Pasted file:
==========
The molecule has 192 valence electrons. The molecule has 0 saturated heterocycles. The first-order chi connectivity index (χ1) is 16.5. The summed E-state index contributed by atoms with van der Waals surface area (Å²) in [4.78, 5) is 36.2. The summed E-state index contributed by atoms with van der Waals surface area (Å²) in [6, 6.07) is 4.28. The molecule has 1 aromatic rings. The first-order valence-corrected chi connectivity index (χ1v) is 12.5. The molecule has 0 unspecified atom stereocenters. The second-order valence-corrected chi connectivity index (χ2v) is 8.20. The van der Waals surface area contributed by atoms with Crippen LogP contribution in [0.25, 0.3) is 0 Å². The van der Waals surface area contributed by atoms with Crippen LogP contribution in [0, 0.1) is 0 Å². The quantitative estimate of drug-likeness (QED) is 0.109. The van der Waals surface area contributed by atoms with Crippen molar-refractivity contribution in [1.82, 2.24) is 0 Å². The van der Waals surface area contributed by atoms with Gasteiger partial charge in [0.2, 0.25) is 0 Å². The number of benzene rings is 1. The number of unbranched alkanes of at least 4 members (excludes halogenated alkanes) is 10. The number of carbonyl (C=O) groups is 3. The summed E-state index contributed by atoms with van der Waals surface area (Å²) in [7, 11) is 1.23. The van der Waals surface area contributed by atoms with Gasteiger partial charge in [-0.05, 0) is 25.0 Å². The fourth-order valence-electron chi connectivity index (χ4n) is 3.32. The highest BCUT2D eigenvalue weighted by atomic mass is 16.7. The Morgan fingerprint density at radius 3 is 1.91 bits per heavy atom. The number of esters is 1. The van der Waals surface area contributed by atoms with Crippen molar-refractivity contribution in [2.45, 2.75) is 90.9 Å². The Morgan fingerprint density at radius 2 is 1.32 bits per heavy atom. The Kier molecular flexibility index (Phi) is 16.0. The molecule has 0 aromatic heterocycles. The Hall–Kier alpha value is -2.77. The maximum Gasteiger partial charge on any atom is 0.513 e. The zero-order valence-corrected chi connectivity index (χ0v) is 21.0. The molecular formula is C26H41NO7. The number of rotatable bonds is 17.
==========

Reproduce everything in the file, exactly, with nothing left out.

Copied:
The molecule has 192 valence electrons. The molecule has 0 saturated heterocycles. The first-order chi connectivity index (χ1) is 16.5. The summed E-state index contributed by atoms with van der Waals surface area (Å²) in [4.78, 5) is 36.2. The summed E-state index contributed by atoms with van der Waals surface area (Å²) in [6, 6.07) is 4.28. The molecule has 1 aromatic rings. The first-order valence-corrected chi connectivity index (χ1v) is 12.5. The molecule has 0 unspecified atom stereocenters. The second-order valence-corrected chi connectivity index (χ2v) is 8.20. The van der Waals surface area contributed by atoms with Crippen LogP contribution in [0.25, 0.3) is 0 Å². The van der Waals surface area contributed by atoms with Crippen LogP contribution in [0, 0.1) is 0 Å². The quantitative estimate of drug-likeness (QED) is 0.109. The van der Waals surface area contributed by atoms with Crippen molar-refractivity contribution in [1.82, 2.24) is 0 Å². The van der Waals surface area contributed by atoms with Gasteiger partial charge in [0.2, 0.25) is 0 Å². The number of benzene rings is 1. The number of unbranched alkanes of at least 4 members (excludes halogenated alkanes) is 10. The number of carbonyl (C=O) groups is 3. The summed E-state index contributed by atoms with van der Waals surface area (Å²) in [7, 11) is 1.23. The van der Waals surface area contributed by atoms with Gasteiger partial charge in [-0.05, 0) is 25.0 Å². The fourth-order valence-electron chi connectivity index (χ4n) is 3.32. The highest BCUT2D eigenvalue weighted by atomic mass is 16.7. The Morgan fingerprint density at radius 3 is 1.91 bits per heavy atom. The number of esters is 1. The van der Waals surface area contributed by atoms with Crippen molar-refractivity contribution in [2.45, 2.75) is 90.9 Å². The Morgan fingerprint density at radius 2 is 1.32 bits per heavy atom. The Kier molecular flexibility index (Phi) is 16.0. The molecule has 0 aromatic heterocycles. The Hall–Kier alpha value is -2.77. The maximum Gasteiger partial charge on any atom is 0.513 e. The zero-order valence-corrected chi connectivity index (χ0v) is 21.0. The molecular formula is C26H41NO7. The number of rotatable bonds is 17.